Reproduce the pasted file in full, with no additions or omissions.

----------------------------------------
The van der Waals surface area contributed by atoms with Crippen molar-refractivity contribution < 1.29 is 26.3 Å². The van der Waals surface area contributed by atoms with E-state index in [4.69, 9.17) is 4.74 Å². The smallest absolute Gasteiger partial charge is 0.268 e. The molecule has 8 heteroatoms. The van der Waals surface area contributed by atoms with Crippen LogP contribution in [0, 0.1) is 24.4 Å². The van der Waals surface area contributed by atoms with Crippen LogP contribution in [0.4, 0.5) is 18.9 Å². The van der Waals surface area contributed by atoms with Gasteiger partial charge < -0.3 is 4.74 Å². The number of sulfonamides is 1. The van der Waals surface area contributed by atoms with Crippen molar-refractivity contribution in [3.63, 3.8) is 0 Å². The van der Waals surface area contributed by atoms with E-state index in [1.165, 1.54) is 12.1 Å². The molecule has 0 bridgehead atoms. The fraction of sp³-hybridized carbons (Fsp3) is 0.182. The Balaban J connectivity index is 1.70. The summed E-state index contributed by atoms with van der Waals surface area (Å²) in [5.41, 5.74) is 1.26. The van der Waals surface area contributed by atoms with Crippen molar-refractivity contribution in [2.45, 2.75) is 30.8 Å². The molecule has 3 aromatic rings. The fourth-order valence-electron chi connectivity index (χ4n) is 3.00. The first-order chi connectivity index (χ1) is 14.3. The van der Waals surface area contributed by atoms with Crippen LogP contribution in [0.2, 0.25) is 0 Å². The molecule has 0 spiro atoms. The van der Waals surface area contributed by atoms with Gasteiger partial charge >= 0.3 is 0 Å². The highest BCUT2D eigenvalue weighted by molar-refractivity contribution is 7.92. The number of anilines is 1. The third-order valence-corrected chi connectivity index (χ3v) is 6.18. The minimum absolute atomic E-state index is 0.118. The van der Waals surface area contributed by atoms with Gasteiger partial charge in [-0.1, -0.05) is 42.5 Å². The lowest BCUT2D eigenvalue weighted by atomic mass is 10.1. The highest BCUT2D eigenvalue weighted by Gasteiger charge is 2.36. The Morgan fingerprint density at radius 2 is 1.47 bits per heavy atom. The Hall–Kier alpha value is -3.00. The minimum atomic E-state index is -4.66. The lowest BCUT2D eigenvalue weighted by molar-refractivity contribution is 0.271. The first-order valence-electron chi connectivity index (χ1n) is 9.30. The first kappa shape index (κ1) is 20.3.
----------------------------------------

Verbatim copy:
The van der Waals surface area contributed by atoms with Crippen molar-refractivity contribution < 1.29 is 26.3 Å². The van der Waals surface area contributed by atoms with E-state index in [4.69, 9.17) is 4.74 Å². The smallest absolute Gasteiger partial charge is 0.268 e. The molecule has 8 heteroatoms. The van der Waals surface area contributed by atoms with Crippen LogP contribution in [0, 0.1) is 24.4 Å². The van der Waals surface area contributed by atoms with Crippen LogP contribution in [0.4, 0.5) is 18.9 Å². The van der Waals surface area contributed by atoms with Gasteiger partial charge < -0.3 is 4.74 Å². The number of sulfonamides is 1. The van der Waals surface area contributed by atoms with Crippen molar-refractivity contribution in [3.63, 3.8) is 0 Å². The van der Waals surface area contributed by atoms with E-state index in [1.165, 1.54) is 12.1 Å². The molecule has 0 bridgehead atoms. The fraction of sp³-hybridized carbons (Fsp3) is 0.182. The Balaban J connectivity index is 1.70. The summed E-state index contributed by atoms with van der Waals surface area (Å²) in [5.41, 5.74) is 1.26. The van der Waals surface area contributed by atoms with Crippen molar-refractivity contribution in [2.45, 2.75) is 30.8 Å². The molecule has 3 aromatic rings. The fourth-order valence-electron chi connectivity index (χ4n) is 3.00. The first-order chi connectivity index (χ1) is 14.3. The van der Waals surface area contributed by atoms with Crippen LogP contribution in [0.2, 0.25) is 0 Å². The molecule has 0 spiro atoms. The van der Waals surface area contributed by atoms with Gasteiger partial charge >= 0.3 is 0 Å². The highest BCUT2D eigenvalue weighted by molar-refractivity contribution is 7.92. The number of anilines is 1. The third-order valence-corrected chi connectivity index (χ3v) is 6.18. The minimum absolute atomic E-state index is 0.118. The van der Waals surface area contributed by atoms with Gasteiger partial charge in [-0.1, -0.05) is 42.5 Å². The lowest BCUT2D eigenvalue weighted by atomic mass is 10.1. The highest BCUT2D eigenvalue weighted by Gasteiger charge is 2.36. The Morgan fingerprint density at radius 2 is 1.47 bits per heavy atom. The Hall–Kier alpha value is -3.00. The minimum atomic E-state index is -4.66. The lowest BCUT2D eigenvalue weighted by molar-refractivity contribution is 0.271. The first-order valence-electron chi connectivity index (χ1n) is 9.30. The first kappa shape index (κ1) is 20.3.